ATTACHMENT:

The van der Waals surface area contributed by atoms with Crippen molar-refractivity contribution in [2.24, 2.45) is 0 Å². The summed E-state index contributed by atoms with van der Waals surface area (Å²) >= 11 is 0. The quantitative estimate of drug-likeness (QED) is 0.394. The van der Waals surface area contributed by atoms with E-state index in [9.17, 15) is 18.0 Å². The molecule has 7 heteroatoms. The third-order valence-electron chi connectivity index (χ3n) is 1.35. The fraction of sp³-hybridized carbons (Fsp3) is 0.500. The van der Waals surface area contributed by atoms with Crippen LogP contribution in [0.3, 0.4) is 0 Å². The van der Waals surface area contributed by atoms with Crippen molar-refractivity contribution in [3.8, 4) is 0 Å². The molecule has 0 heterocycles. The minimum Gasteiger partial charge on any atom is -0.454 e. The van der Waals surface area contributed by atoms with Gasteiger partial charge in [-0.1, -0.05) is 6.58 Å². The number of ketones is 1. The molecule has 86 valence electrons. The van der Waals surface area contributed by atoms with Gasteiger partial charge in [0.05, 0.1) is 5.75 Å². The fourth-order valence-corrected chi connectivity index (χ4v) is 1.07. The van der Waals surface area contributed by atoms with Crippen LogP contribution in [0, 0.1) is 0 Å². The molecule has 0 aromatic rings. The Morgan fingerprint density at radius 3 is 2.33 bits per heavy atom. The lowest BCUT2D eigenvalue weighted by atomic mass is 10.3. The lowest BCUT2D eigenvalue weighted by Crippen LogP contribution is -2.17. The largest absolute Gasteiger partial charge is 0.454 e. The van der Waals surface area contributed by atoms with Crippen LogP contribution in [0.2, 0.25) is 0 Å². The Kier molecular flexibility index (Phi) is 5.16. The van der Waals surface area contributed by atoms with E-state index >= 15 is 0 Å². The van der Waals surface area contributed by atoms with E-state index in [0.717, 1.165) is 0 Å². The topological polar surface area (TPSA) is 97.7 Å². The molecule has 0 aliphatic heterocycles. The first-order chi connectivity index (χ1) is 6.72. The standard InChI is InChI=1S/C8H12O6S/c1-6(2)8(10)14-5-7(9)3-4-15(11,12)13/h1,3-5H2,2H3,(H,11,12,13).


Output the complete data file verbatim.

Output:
The van der Waals surface area contributed by atoms with Crippen molar-refractivity contribution in [2.24, 2.45) is 0 Å². The summed E-state index contributed by atoms with van der Waals surface area (Å²) >= 11 is 0. The quantitative estimate of drug-likeness (QED) is 0.394. The van der Waals surface area contributed by atoms with E-state index in [9.17, 15) is 18.0 Å². The molecule has 7 heteroatoms. The third-order valence-electron chi connectivity index (χ3n) is 1.35. The fraction of sp³-hybridized carbons (Fsp3) is 0.500. The van der Waals surface area contributed by atoms with Crippen LogP contribution in [0.3, 0.4) is 0 Å². The van der Waals surface area contributed by atoms with Crippen molar-refractivity contribution in [3.8, 4) is 0 Å². The molecule has 0 heterocycles. The minimum Gasteiger partial charge on any atom is -0.454 e. The van der Waals surface area contributed by atoms with Gasteiger partial charge in [-0.1, -0.05) is 6.58 Å². The number of ketones is 1. The molecule has 86 valence electrons. The van der Waals surface area contributed by atoms with Gasteiger partial charge in [0.05, 0.1) is 5.75 Å². The fourth-order valence-corrected chi connectivity index (χ4v) is 1.07. The van der Waals surface area contributed by atoms with Crippen LogP contribution in [0, 0.1) is 0 Å². The molecule has 0 aromatic rings. The Morgan fingerprint density at radius 3 is 2.33 bits per heavy atom. The lowest BCUT2D eigenvalue weighted by atomic mass is 10.3. The lowest BCUT2D eigenvalue weighted by Crippen LogP contribution is -2.17. The largest absolute Gasteiger partial charge is 0.454 e. The van der Waals surface area contributed by atoms with Crippen LogP contribution in [0.2, 0.25) is 0 Å². The Kier molecular flexibility index (Phi) is 5.16. The van der Waals surface area contributed by atoms with E-state index >= 15 is 0 Å². The van der Waals surface area contributed by atoms with E-state index in [0.717, 1.165) is 0 Å². The topological polar surface area (TPSA) is 97.7 Å². The molecule has 0 aliphatic heterocycles. The first-order chi connectivity index (χ1) is 6.72. The standard InChI is InChI=1S/C8H12O6S/c1-6(2)8(10)14-5-7(9)3-4-15(11,12)13/h1,3-5H2,2H3,(H,11,12,13).